Facing a sagging consumer economy, two big retailers find themselves in a frenzy to cash in on the
For months, investors and analysts have chirped that this year's $38 billion tax rebate could jumpstart lagging retail sales. Now that checks are due to start hitting mailboxes in coming weeks,
are offering to cash those checks free of charge. In doing so, they hope to grab a bigger share of consumers' windfall.
In a statement issued Wednesday, Wal-Mart, the world's largest retailer, said, "We're providing this service for the convenience of our customer." Of course, the company wouldn't mind if customers dropped some benjamins while they're at it, by converting the rebates into shopping cards or simply using the proceeds to buy merchandise.
Home Depot, meanwhile, recently launched an advertising campaign offering consumers a similar service. This follows a study the company conducted that claimed 30% of the nation's homeowners are preparing to invest their rebates in home improvement.
Home Depot and Wal-Mart were already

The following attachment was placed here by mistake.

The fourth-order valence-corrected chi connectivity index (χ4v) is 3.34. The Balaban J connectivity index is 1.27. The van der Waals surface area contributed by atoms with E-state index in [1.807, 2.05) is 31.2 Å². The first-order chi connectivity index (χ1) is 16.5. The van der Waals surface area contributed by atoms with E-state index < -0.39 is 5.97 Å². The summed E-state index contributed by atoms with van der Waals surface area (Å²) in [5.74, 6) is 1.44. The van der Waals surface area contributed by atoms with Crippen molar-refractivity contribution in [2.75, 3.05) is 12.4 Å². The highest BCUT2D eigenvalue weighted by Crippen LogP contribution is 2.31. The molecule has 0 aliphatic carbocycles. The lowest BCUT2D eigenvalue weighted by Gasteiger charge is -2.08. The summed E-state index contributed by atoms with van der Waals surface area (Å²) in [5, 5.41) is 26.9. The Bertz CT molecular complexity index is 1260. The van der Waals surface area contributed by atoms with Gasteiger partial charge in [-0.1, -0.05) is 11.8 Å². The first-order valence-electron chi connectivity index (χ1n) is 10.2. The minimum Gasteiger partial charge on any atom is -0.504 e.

widely seen as beneficiaries of the tax rebates, which are considered likely to boost spending by lower- and middle-income Americans. Yet the companies' latest efforts suggest they are taking nothing for granted, especially as retail sales continue to disappoint and hopes for a second-half recovery in consumer spending dim.
The tax rebate is the first since 1975. It will put about $300 in the pockets of most single people and give $600 to married couples. If history is a guide, Wal-Mart and other discount retailers could see a boost to their sales and stock prices from the rebates. The 1975 rebate
resulted in a sharp spike in consumer spending, driving a 157% spike in Wal-Mart's share price in the first half of that year.
This year Wal-Mart shares are off about 7.5%. They lately traded up $1.18 at $48.68, while Home Depot shares were up 40 cents at $45.40. Home Depot shares are flat for the year.
One of Wal-Mart's chief competitors,
, won't match the company's offer. Douglas Kline, Target's spokesman, said the company doesn't need to offer consumers anything other than its already low prices.